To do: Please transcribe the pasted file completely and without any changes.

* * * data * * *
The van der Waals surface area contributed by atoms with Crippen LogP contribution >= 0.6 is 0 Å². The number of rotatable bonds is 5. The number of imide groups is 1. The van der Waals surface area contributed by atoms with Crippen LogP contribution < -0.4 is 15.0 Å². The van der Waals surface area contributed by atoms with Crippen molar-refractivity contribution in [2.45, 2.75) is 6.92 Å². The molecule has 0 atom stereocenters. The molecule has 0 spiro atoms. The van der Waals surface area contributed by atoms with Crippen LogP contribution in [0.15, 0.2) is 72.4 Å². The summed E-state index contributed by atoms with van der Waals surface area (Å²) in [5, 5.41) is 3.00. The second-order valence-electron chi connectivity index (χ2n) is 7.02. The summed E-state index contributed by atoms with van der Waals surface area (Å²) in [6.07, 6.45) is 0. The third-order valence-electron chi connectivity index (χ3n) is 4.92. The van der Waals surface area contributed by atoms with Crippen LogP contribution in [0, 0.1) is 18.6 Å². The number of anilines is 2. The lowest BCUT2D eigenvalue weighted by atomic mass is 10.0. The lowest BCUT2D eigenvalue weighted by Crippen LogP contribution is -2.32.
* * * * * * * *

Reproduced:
The van der Waals surface area contributed by atoms with Crippen LogP contribution >= 0.6 is 0 Å². The number of rotatable bonds is 5. The number of imide groups is 1. The van der Waals surface area contributed by atoms with Crippen LogP contribution < -0.4 is 15.0 Å². The van der Waals surface area contributed by atoms with Crippen molar-refractivity contribution in [2.45, 2.75) is 6.92 Å². The molecule has 0 atom stereocenters. The molecule has 0 spiro atoms. The van der Waals surface area contributed by atoms with Crippen LogP contribution in [0.15, 0.2) is 72.4 Å². The summed E-state index contributed by atoms with van der Waals surface area (Å²) in [5, 5.41) is 3.00. The second-order valence-electron chi connectivity index (χ2n) is 7.02. The summed E-state index contributed by atoms with van der Waals surface area (Å²) in [6.07, 6.45) is 0. The third-order valence-electron chi connectivity index (χ3n) is 4.92. The van der Waals surface area contributed by atoms with Crippen LogP contribution in [0, 0.1) is 18.6 Å². The number of anilines is 2. The lowest BCUT2D eigenvalue weighted by atomic mass is 10.0. The lowest BCUT2D eigenvalue weighted by Crippen LogP contribution is -2.32.